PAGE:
Sunday, November 9, 2008

Put the lime in the coconut...

Our pantry, including a yummy favorite on the bottom right: chickoos.
These little brown fruits have a creamy inside that reminds me of a date. Mangosteens above.

Quick trip through the produce section today. Here are the fruits and vegetables that I didn't recognize:
Ladies Finger (which looks an awful lot like okra)
Snake Fruit
Ash Gourd
Butter Gourd
Sponge Gourd
Snake Gourd
Indian Drumstick
Egyptian Custard Apple
Curry Lemon
Bare (from India)

and my favorite, the super spiky scary looking jackfruit. We bought some mangosteens, (a purple fruit with a yummy bit in the center) the incredibly long Indian green beans, and also the mysterious Egyptian custard apple (a sort of bluish purple knobbly thing), which, when Mike looked it up, is described as "unbelievably tasty fruit with toxic seeds."

Good thing we looked it up! Cutting it open, I was surprised at the contents:

It tasted pretty good, kind of slippery like the inside of an apple turnover, sweet. None of us could get past the wierd factor this time around, though.

Obviously I could use some assistance in the distinguishing fruits and vegetables. I need a Produce Section Safari Guide, possibly a pith helmet too. I enlist Rani's help whenever I can to ask her about produce, and she is both willing and helpful.

All the produce has a sign with the name and the price and where it's from, which is facinating. Back in the US I only took passing notice, but here I love that the Saudi dates are next to US strawberries, and that we're eating apples from France and pineapples from the Phillipines. I also love that I can whack the top off the pineapple and stick in in the ground and voila! I have a pineapple plant. I am always on the lookout for attractive new kinds for the garden.

And the mangoes. Don't get me started on the mangoes. Mangoes as far as the eye can see, and the most beautiful papayas too. The mangoes are from all over the world, and I'm thoroughly enjoying getting to try out all sorts of varieties, from the common Alphonso to purple mangoes. With some research, I'm going to be posting a few of my newfound favorite mango recipes. I can't resist buying them, and some, like the one Thomas is holding, and the ones below, are huge! So we have to eat them, oh darn.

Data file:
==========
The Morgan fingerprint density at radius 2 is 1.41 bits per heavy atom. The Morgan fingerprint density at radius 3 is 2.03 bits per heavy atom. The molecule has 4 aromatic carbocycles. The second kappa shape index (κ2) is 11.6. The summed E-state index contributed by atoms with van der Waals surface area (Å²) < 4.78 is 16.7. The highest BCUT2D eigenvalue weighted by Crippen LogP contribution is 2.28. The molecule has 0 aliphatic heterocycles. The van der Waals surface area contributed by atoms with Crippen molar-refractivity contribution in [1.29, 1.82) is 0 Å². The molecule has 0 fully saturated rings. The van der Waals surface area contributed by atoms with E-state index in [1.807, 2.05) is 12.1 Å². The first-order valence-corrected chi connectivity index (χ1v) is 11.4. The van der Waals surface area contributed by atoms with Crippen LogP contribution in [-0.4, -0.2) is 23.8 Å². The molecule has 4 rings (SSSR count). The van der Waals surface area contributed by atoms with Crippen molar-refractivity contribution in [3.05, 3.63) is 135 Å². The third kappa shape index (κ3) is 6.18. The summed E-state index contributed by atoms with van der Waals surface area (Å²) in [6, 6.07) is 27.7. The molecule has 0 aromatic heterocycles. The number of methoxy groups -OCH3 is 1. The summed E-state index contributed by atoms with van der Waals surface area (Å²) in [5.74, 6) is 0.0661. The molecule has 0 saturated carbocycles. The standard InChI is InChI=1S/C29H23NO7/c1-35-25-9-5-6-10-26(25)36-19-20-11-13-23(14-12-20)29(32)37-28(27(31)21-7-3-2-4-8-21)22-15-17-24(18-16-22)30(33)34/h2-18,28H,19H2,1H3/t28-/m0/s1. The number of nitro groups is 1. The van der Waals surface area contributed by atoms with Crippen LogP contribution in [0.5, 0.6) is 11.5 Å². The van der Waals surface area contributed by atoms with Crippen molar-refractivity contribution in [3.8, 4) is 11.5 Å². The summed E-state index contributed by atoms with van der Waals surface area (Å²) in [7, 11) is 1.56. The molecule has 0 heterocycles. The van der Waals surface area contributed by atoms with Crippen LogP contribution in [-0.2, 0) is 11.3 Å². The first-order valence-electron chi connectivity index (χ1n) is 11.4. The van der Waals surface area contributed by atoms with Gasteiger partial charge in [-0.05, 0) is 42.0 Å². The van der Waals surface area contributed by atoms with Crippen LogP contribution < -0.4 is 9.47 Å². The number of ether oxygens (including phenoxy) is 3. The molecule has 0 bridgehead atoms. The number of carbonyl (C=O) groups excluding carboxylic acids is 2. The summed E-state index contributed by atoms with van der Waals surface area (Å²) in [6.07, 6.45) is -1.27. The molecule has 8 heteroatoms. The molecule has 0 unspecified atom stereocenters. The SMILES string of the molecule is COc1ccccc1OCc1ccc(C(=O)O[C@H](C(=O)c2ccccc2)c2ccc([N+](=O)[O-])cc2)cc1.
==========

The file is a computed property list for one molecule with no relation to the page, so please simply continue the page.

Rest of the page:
Fresh unpasturized fruit juices are de rigeur here, lemon juice with mint being my favorite, but everything from avocado to sweet melon and cucumber, to beet and pomegranite is easily available. Even at McDonalds the apple juice is pulpy and delicious. Watermelon juice is really popular they have that in the US South? They should! Orange juice is easily the most popular, and the oranges on the trees surprised me by being green, though ripe and orange inside.

Maybe someday my little lemon tree on the balcony will give me a sour little present. In the meantime, we are overwhelmed and loving the sun warmed fruits just off the tree like the oranges November.


Cathy O. said...

Ok, you are scaring me a little, now. Lemon with mint is MY favorite, too. lol. The Chelsea Hotel where we stayed before we moved into the villa makes a wicked "Mint Blast". Yum!

sherrip said...

Beware the Durian--it apparently has a strong odor and is a love it or hate it fruit--there are apparently hotels in the world that won't allow guests to bring it in because of its strong odor...

mmmm... mangoes, my favorite of late here in the states is the Kiett mango--big green ones. Try it chunked up with a squeeze of fresh lime juice and a sprinkle of chili powder--yum!

Will & Cheyenne said...

Maybe I missed this somewhere along the way.....but when are you coming back?

Natalie said...

Our contract is officially for 2 years and change. Mike's project will go on longer than that, and as the time comes we'll reevaluate and decide what we want to do. I can see us staying here for a very long time, I can also see us blasting off happily for home when the contract is up. As it is, I think we will probably come home next August for a visit. It'll be hot, it'll be Ramadan, and I hear they won't start up school until that's over. Sounds like a good time to come home and enjoy the NW summer!

Thanks to Cathy and Sherri for the epicurious comments. Delicious!

Anonymous said...

The black fruit looks like a passionfruit nearly,(tough skin is purle and deeply wrinkled when ripe ,aromatic orange pulp is sweet and juicy). But they are more yellow inside. The small fruits looks like Lychees, Litchis of Chinese origin ,to me. You can take the brown skin of and you have a glistning white soft fruit (looks like a brain!)and has a little pith in the middle? They are in tins too ,cleaned and in sugar water?